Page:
Recent cases by the Eleventh Circuit and the D.C. Circuit deepen the divide among the courts on the standing of consumers to sue for violations of the Fair and Accurate Credit Transactions Act (“FACTA”). In Muransky v. Godiva Chocolatier, Inc., 922 F.3d 1175 (11th Cir. 2019) and Jeffries v. Volume Services of America, 2019 WL 2750856 (D.C. Cir. July 2, 2019), the courts of appeal have held that the consumer plaintiff had Article III standing under the Supreme Court’s decision in Spokeo, Inc. v. Robins to sue retailers for violation of FACTA’s truncation requirement. FACTA prohibits retailers from printing “more than the last 5 digits of the credit card number or the expiration date” on the consumer’s receipt. Prior decisions from the Second, Third, Seventh and Ninth Circuits held that the consumer plaintiff lacked standing to sue the retailer for a violation of FACTA’s truncation requirement absent a resulting tangible injury.
In Muransky, the Eleventh Circuit recently vacated and reissued an earlier ruling holding that a plaintiff had standing under Spokeo to pursue a putative class action for violation of FACTA’s truncation requirement. In Muransky, the retailer printed a receipt with the plaintiff’s first six and last four digits of his credit card. After a short period of discovery, the parties settled the case for $6.3 million. During the approval process, a class member objected to the settlement on the basis that the plaintiff suffered no harm, and class members who had their identities stolen would have their claims barred. After the district court approved the settlement, the objector appealed.
On appeal, in addition to the objector’s challenge, an amicus brief was filed on behalf of the National Retail Federation, the U.S. Chamber of Commerce, and the International Franchise Association. These groups argued that plaintiff’s lawyers had “weaponized” FACTA in recent years to force defendants to settle class actions “despite the absence of any actual harm or risk of harm.” The groups noted recent, significant FACTA class action settlements in the Eleventh Circuit ranging from $2.5 million to $30.9 million.
The Eleventh Circuit affirmed the district court’s approval of the settlement, and rejected the challenge to the plaintiff’s standing. The court recognized that prior courts in the Second, Third, Seventh and Ninth Circuits had held that consumers lacked standing to pursue lawsuits for violation of FACTA’s truncation requirement, absent some tangible injury. In Kamal v. J. Crew Group, Inc., 918, F.3d 102 (3d Cir. 2019), the Third Circuit affirmed the dismissal of the consumer’s putative class action. The Third Circuit held that printing the first six and last four digits of the credit card, without any additional degree of risk, was “a bare procedural violation” that does not create Article III standing.
The decision in Kamal was consistent with prior decisions from the Second Circuit (Crupar-Weinmann v. Paris Baguette Am., Inc., 861 F.3d 76 (2d Cir. 2017)), Seventh Circuit (Meyers v. Nicolet Restaurant of De Pere, LLC, 843 F.3d 724 (7th Cir. 2016)), and Ninth Circuit (Bassett v. ABM Parking Services, Inc., 883 F.3d 776 (9th Cir. 2018)). Each of those cases involved a violation of the FACTA truncation requirement involving the printing of the credit card expiration date on the receipt. In each case, the court held that the plaintiff lacked standing to sue.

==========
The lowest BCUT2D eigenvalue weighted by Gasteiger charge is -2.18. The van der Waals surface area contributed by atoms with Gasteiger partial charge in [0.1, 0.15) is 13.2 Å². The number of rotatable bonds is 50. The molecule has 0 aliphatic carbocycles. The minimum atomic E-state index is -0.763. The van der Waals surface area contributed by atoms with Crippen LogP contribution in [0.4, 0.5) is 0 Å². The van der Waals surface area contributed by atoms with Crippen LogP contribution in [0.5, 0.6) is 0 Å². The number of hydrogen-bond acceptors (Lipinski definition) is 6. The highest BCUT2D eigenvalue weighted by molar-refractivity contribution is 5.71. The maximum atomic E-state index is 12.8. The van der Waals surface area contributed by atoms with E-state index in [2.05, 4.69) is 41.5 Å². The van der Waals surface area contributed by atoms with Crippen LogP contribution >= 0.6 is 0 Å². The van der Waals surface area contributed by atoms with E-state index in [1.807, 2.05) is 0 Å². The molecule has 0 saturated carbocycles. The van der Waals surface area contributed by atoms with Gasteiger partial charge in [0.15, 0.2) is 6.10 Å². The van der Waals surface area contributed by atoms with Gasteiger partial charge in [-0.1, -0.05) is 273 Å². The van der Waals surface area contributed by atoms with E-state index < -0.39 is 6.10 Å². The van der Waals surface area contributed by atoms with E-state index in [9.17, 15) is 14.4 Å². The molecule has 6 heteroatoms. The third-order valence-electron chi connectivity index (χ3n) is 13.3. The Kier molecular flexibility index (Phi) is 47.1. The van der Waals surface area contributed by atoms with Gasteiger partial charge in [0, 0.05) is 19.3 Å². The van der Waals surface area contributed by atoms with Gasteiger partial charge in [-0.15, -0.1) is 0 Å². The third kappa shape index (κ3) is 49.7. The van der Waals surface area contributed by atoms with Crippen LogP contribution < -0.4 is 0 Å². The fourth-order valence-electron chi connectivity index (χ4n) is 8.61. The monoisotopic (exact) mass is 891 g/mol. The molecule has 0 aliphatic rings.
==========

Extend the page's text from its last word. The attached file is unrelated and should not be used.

Even more recently, in Jeffries, the D.C. Circuit followed the reasoning of the Eleventh Circuit in Muransky to reverse the district court’s dismissal of a consumer’s putative class action for violation of FACTA’s truncation requirement on standing grounds. In that case, the retailer had printed all 16 digits of the plaintiff’s credit card number and the expiration date of the card on the receipt. These facts were important because the D.C. Circuit recognized that “not every violation of FACTA’s truncation requirement creates a risk of identity theft” sufficient to constitute a concrete injury in fact. The court specifically cited with approval the expiration date cases from the Second, Seventh and Ninth Circuits, noting that the mere technical violation of printing the expiration date did not create a risk of identity theft triggering a concrete injury in fact. However, the D.C. Circuit held that the “egregious” FACTA violation of printing all 16 digits and the expiration date created a real risk of harm to the plaintiff because it provided all of the information necessary for a criminal to defraud the plaintiff.
First, the procedural posture of Muransky and the “egregious” facts in Jeffries may have helped lead to their respective results.
In Muransky, the retailer did not challenge the plaintiff’s standing in the district court. Rather, the standing challenge came from an objector to the settlement of the putative class action. Thousands of class members had already made claims in the settlement, and the court was likely disinclined to unwind such a settlement due to a single objector. Regardless, Muransky is nonetheless the law in the Eleventh Circuit, and district courts will be bound to follow it. Muransky will only increase the already significant number of FACTA class actions brought in that jurisdiction.
In Jeffries, the retailer had printed all 16 digits of the plaintiff’s credit card number and the expiration date of the card on the receipt. In finding standing, the D.C. Circuit noted the “egregious” nature of the FACTA violation. Therefore, less “egregious” violations of FACTA can be distinguished from Jeffries, such that the D.C. Circuit may not necessarily become a safe haven for FACTA lawsuits.
Second, the divide among the courts of appeal continues to justify the Supreme Court clarifying the scope of Spokeo.